All thoughts presented in post and comments here, lay near the bone. How will it end, I fear as history so painfully illustrates. The lynch pin for me is whether a crack pot or humanitarian leads us out of the woods, who will have the gravity to pull the majority this time around.

    "Hope" will be the one asset unsurpassed by any other, the survivalists ultimate tool, it has served me well at least.

    One little beef Yves, please would everyone stop using Darwin in the "survival of the fittest context" which is rhetorical tautology. Darwin used Herbert Spencers phrase in his fifth edition of "On the Origin of Species" as a metaphor. This is what the crack pots will do, bastardize others words and thoughts to their poison minds vomitus bile.

    wiki link: http://en.wikipedia.org/wiki/Survival_of_the_fittest

    Skippy…a visual aid to my mental condition re: Darwin's reduction link: http://www.youtube.com/watch?v=Pgm0I2RYUFo&feature=related
    @1:32 1995 Gay Olympics, Event "Women Philosophers Taking offencing to a perfectly innocent remark"…Mucho Gusto everyone

  10. Joseph

    Firstly I have to admit that I am a raging socialist, but I am also a moderately successful fund manager and ex-banker, so while I am anti-capitalist I have made decent career as a house servant to capital.

    The first stage of the revolution has already begun. The marxists predicted that ultimately capitalism would invert itself. Its apparent virtures of free markets, free speach, competition would be replaced by cartel, monopoly and censorship.

    Well now the process is underway. The economy is being progressively "nationalised" and being supported by system of tithes paid to an increasingly parasitic ruling class. While in the short-term this looks like a set back it lays the foundation for the eventual socialisation of the economy.

    The democratic socialist revolution is closer than you think

  11. Chindit13

    "Bob" above: well said. Everybody, no matter his/her ilk or ideology, has to admit his own failings and play a constructive role, or the whole thing goes.

    As for the players at the top, it is a kind of "harmonic convergence" with the wrong people in the wrong places. Obama may well be bright and have a good idea or two (particularly his attempt to rebuild America's political standing in the world), but in the realm of finance he is not only a fool, but indicative of why we are where we are. Note his own pre-book release finances—massive use of HE loans, excess consumption, and zero savings. He wouldn't know if Geithner, Summers et al were doing something stupid. He's outsourced the role of money.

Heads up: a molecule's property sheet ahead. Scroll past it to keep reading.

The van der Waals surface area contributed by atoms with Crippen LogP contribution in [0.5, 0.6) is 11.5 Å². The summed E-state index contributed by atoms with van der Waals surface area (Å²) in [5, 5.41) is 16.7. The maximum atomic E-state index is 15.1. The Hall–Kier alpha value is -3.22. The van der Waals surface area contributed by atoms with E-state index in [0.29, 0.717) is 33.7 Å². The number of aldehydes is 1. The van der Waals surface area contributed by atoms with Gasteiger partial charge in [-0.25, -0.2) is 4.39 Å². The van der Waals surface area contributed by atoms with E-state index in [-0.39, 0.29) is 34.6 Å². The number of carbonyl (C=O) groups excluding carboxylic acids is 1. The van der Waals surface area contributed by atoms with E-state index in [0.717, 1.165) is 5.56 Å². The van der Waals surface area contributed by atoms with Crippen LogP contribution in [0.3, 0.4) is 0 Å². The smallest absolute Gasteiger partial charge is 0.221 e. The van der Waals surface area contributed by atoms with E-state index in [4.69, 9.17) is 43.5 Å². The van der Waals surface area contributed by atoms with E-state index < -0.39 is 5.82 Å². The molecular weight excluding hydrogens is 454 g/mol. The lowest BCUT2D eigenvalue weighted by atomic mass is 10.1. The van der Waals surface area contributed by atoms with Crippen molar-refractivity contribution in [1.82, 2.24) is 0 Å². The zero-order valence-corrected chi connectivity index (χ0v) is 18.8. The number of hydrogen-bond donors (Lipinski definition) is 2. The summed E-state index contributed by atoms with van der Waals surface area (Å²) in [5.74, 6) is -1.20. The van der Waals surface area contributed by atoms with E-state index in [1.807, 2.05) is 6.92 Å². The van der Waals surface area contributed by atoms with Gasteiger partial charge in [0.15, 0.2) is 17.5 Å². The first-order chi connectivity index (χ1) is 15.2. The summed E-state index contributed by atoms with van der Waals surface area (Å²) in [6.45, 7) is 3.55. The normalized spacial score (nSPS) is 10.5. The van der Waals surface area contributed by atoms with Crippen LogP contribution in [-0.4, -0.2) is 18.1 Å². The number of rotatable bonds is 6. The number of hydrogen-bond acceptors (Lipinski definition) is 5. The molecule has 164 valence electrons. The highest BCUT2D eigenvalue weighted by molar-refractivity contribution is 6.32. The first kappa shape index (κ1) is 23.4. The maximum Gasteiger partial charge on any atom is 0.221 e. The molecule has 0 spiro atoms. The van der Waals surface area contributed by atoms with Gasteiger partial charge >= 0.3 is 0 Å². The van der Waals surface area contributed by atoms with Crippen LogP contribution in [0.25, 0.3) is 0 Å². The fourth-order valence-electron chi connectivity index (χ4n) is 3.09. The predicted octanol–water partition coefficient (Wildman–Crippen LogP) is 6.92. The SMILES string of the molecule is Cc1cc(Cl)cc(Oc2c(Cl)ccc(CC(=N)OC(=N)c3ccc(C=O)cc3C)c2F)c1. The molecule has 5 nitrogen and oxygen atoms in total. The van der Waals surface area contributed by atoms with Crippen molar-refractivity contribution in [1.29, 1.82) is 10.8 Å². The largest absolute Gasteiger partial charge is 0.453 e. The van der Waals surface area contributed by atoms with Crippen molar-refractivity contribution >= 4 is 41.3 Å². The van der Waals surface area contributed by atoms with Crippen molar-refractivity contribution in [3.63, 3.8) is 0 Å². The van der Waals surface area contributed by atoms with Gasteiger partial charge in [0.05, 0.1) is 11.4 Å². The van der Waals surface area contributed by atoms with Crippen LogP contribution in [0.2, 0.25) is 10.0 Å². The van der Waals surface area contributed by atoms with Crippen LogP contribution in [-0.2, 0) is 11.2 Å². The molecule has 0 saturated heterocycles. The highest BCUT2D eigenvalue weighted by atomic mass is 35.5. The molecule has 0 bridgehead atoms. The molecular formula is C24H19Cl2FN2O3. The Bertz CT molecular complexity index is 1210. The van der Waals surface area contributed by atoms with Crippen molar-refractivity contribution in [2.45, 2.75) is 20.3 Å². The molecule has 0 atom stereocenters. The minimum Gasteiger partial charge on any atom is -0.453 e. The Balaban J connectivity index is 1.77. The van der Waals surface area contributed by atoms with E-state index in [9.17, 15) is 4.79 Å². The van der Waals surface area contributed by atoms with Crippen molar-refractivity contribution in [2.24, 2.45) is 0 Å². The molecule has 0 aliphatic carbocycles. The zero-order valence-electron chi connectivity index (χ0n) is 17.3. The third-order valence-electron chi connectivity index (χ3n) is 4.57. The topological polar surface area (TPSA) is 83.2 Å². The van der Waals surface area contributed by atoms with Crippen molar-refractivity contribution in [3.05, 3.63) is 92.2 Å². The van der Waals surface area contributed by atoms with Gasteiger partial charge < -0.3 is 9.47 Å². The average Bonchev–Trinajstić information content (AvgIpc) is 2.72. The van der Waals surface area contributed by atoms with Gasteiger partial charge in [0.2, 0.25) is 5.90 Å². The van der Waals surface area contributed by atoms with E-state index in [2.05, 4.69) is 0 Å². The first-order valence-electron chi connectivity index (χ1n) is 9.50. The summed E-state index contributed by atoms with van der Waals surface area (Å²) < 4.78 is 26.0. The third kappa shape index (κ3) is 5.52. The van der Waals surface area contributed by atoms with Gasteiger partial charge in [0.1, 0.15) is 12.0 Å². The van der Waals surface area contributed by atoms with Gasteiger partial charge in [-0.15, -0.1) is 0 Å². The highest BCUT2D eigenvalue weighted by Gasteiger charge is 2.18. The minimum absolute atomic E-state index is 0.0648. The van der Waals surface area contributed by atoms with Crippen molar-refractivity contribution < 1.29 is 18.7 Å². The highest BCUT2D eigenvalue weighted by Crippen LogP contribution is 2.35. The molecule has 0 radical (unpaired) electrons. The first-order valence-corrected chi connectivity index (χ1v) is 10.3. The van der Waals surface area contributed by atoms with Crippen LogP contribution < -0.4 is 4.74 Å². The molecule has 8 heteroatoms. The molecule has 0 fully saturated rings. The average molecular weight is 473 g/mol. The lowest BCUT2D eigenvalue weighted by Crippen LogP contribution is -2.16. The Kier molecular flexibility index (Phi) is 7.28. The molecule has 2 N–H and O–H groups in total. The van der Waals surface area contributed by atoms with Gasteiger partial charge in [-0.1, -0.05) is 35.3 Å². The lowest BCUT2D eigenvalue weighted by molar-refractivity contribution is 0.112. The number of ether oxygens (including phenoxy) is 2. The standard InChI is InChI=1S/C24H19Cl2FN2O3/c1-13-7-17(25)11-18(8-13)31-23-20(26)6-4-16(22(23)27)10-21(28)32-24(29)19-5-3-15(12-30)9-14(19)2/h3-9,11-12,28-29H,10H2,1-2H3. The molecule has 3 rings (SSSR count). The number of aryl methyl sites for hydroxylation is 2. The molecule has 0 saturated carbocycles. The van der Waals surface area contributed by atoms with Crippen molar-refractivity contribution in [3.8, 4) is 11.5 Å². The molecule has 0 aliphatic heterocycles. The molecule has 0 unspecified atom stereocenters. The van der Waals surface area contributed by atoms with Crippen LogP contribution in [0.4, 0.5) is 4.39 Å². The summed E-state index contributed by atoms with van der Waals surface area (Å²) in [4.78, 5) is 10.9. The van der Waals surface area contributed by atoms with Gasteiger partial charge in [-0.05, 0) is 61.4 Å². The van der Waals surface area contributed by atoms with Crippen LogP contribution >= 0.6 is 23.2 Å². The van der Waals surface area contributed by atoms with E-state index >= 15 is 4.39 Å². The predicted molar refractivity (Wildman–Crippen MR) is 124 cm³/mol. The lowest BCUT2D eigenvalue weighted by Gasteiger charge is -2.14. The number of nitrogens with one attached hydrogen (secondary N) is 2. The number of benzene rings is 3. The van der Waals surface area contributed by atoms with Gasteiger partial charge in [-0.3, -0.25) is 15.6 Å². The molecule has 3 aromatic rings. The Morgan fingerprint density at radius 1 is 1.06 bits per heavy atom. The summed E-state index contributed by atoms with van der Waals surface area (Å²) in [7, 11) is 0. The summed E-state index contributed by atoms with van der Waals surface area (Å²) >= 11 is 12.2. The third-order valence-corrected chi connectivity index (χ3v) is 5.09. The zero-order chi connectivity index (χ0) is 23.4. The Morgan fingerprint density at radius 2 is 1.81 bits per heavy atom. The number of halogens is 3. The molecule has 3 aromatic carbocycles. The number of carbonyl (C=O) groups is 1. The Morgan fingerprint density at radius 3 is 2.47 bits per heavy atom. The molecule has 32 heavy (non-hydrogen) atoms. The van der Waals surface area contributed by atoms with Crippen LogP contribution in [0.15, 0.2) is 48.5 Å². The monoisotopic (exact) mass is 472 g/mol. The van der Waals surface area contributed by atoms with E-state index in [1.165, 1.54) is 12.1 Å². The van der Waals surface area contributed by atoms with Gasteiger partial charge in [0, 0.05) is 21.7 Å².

Bernanke is an academic suffering from the hubris of intellect, similar to what Myron Scholes, Dave Modest and the Nobel/Professor crowd suffered at LTCM. He can't seem to fathom why his QE and aggressive asset buying is only leading to massive bank reserves at the Fed and doing nothing to stem the collapse of asset prices.

    Then there are the mercenaries on Wall Street (of which I am a reformed member). Most either do not know they might get Ceaucescu'd in a not-so-distant future, or else are arrogant enough to believe they can escape unscathed. Many will stay a day too long, and the anger of the mob will be directed toward those in Greenwich and the Hamptons and Park Avenue. They had better keep the G550 gassed up.

    I have considered every possible permutation of what comes next, and sadly, I cannot find one that is anything less than horrible, at least with any degree of confidence. Popular delusions and the madness of crowds will take on a wholly different meaning, I fear. I think about what used to be Yugoslavia, a beautiful country I had the pleasure to visit long before it re-Balkanized. I never could have imagined what was in their future. Now, though, I can well imagine what might be in ours.

  12. Richard Kline

    Joseph: "The marxists predicted that ultimately capitalism would invert itself. Its apparent virtures of free markets, free speach, competition would be replaced by cartel, monopoly and censorship." Actually, this is simply a burgeois-industrial restatement of the Anacyclosis of Polybius. The question of whether there are inherent organizational circulations in societies is at least 2200 years old and counting. Ibn Khaldun had a still under-explored and fascinating thesis on organizational dynamics amongst sequential generations. There is much to that issue which Idol-ed America hasn't yet begun to consider.

  13. Brick

    It seems clear that successfully implementations of stimulus involve tax cuts to the middle class, but with politics flip flopping between do more for the poor and do more for big business the middle class seems to more and more besieged.
    I don't see the middle classes snapping in the short term, as the real realisation that the burden of the bailouts will fall on them has not sunk in. I suspect there is a quiet simmering of discontent with financial markets and politicians as a whole and a hope that their voted representatives will with time correct some of the wrongs.